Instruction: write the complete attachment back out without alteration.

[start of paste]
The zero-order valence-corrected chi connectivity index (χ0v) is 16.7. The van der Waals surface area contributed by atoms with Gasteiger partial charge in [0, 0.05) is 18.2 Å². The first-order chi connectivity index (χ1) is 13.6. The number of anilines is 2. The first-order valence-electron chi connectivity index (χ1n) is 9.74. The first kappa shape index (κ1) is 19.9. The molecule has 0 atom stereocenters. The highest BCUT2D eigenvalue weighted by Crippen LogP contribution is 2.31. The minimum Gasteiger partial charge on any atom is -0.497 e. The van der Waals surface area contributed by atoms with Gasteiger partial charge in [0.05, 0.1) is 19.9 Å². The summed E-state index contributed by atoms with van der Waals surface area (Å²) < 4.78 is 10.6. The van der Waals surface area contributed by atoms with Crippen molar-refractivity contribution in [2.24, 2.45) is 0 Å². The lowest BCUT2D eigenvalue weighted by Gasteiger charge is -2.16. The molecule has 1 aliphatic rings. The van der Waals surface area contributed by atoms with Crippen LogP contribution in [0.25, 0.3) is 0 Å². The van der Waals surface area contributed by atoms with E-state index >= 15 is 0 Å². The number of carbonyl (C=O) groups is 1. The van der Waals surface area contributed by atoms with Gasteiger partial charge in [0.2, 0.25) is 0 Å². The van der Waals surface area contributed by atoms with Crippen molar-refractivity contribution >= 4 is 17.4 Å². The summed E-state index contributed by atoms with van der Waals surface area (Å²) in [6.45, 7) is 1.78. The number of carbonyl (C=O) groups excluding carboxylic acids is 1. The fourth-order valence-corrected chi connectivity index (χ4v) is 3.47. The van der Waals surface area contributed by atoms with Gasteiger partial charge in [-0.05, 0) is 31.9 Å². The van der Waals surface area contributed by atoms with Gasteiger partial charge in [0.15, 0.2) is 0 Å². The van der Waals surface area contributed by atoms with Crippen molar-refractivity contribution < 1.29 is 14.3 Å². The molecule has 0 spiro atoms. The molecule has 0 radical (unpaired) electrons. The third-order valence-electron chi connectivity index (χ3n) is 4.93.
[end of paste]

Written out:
The zero-order valence-corrected chi connectivity index (χ0v) is 16.7. The van der Waals surface area contributed by atoms with Gasteiger partial charge in [0, 0.05) is 18.2 Å². The first-order chi connectivity index (χ1) is 13.6. The number of anilines is 2. The first-order valence-electron chi connectivity index (χ1n) is 9.74. The first kappa shape index (κ1) is 19.9. The molecule has 0 atom stereocenters. The highest BCUT2D eigenvalue weighted by Crippen LogP contribution is 2.31. The minimum Gasteiger partial charge on any atom is -0.497 e. The van der Waals surface area contributed by atoms with Gasteiger partial charge in [0.05, 0.1) is 19.9 Å². The summed E-state index contributed by atoms with van der Waals surface area (Å²) < 4.78 is 10.6. The van der Waals surface area contributed by atoms with Crippen molar-refractivity contribution in [2.24, 2.45) is 0 Å². The lowest BCUT2D eigenvalue weighted by Gasteiger charge is -2.16. The molecule has 1 aliphatic rings. The van der Waals surface area contributed by atoms with Crippen LogP contribution in [0.25, 0.3) is 0 Å². The van der Waals surface area contributed by atoms with E-state index >= 15 is 0 Å². The number of carbonyl (C=O) groups is 1. The van der Waals surface area contributed by atoms with Gasteiger partial charge in [0.2, 0.25) is 0 Å². The van der Waals surface area contributed by atoms with Crippen molar-refractivity contribution >= 4 is 17.4 Å². The summed E-state index contributed by atoms with van der Waals surface area (Å²) in [6.45, 7) is 1.78. The number of carbonyl (C=O) groups excluding carboxylic acids is 1. The fourth-order valence-corrected chi connectivity index (χ4v) is 3.47. The van der Waals surface area contributed by atoms with Gasteiger partial charge in [-0.05, 0) is 31.9 Å². The van der Waals surface area contributed by atoms with Gasteiger partial charge in [0.15, 0.2) is 0 Å². The van der Waals surface area contributed by atoms with Crippen molar-refractivity contribution < 1.29 is 14.3 Å². The molecule has 0 spiro atoms. The molecule has 0 radical (unpaired) electrons. The third-order valence-electron chi connectivity index (χ3n) is 4.93.